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Design blog Core77 has a fascinating writeup of Project Aura, a smart bike safety lighting system that creates POV light stripes on the wheels that change color depending on the bike’s speed.

In the three-part article, project founders Ethan Frier and Jonathan Ota describe how they came up with the idea as Carnegie Mellon sophomores.

By the end of the academic year, we had finished the prototype and made a video, which we posted online. At that point, we thought the project was done—that it would be a nice portfolio piece, to showcase alongside our other work. We both packed up and went back to our homes to Southern California and Baltimore. A week later, Core77 wrote an article about the project, and before we knew it, the video had 100,000 views. E-mails started coming in, asking when, where, and how it could be purchased. We were shocked, overwhelmed, ecstatic and scared.

One fascinating part of the story involves the guys attempting to turn their idea into a product and running into the limits of their knowledge; at the beginning of the project guys didn’t even know how to solder.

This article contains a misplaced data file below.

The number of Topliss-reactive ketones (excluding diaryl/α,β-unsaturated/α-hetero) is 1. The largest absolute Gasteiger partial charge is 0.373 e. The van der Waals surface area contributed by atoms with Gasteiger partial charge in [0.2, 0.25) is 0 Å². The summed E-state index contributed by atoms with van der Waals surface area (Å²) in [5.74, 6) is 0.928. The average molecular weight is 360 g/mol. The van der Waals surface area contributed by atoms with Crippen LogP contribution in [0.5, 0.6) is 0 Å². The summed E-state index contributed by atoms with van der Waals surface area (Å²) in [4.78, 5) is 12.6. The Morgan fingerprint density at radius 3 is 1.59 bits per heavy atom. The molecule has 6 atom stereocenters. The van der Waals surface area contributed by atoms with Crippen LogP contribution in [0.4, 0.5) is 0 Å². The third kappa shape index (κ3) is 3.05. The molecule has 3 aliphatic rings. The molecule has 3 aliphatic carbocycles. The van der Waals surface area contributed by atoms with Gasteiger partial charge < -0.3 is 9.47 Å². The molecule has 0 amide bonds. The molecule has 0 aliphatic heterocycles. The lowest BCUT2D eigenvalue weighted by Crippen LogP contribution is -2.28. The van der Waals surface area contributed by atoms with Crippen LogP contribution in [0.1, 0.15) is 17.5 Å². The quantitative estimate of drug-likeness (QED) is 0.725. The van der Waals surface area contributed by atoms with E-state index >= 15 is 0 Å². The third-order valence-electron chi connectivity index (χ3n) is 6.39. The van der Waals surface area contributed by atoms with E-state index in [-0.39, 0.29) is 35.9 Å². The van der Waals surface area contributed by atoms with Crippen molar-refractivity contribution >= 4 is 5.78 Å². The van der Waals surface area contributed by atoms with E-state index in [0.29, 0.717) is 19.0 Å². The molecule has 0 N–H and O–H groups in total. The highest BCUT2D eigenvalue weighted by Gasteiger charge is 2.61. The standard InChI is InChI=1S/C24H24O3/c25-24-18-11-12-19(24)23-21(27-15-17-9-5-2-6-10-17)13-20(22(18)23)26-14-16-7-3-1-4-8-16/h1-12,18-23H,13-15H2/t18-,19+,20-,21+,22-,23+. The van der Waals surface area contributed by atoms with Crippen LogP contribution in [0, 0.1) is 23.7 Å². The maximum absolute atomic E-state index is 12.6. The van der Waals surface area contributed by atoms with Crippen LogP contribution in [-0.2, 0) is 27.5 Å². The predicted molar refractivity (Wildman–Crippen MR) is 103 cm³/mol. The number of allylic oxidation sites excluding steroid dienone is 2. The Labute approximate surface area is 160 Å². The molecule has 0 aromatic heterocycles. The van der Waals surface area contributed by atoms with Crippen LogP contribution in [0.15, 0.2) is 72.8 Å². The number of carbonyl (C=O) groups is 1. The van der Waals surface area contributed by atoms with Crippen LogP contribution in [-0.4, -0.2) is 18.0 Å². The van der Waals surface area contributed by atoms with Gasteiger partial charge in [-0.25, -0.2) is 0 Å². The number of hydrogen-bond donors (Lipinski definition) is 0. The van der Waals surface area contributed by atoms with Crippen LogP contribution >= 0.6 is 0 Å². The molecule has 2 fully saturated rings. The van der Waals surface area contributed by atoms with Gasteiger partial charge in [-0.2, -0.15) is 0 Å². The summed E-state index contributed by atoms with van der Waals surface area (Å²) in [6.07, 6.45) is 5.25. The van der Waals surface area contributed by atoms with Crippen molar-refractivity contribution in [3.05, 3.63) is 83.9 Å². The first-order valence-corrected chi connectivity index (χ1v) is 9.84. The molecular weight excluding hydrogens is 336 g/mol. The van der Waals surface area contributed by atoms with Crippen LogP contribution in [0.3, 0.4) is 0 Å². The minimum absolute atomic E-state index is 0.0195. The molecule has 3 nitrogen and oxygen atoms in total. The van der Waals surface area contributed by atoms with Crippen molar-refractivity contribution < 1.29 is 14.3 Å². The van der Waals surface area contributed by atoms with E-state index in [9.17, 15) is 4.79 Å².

The new prototype required additional research into digital computation and battery power, as our first prototype detected speed with purely analog means, based on the voltage output of the hub dynamo. The new prototype was built on Arduino, a powerful hardware/software platform that grants non-technical people (such as ourselves) access to all of the possibilities of digital control in an easy programming environment. Switching to this digital model opened up a whole world of possibilities for the functions of the product, and it took a number of iterations to figure out all the electronics required. (Remember, we are just two design kids with no technical background.) For the longest time, we sat crosseyed, trying to decipher LED driver data sheets, debug grumpy poorly written code and hone our soldering skills. We have since hired people who are far smarter than us because we knew we were in over our heads.

Then there were business concerns like worrying about money and researching how to take out a patent. They received a number of grants that covered their early expenses, but now it sounds like they’re looking to partner with another company to bring the idea to market. If you’ve got an maker idea that you’re looking to turn into a product, you should definitely read this piece.

John Baichtal

My interests include writing, electronics, RPGs, scifi, hackers & hackerspaces, 3D printing, building sets & toys. @johnbaichtal nerdage.net


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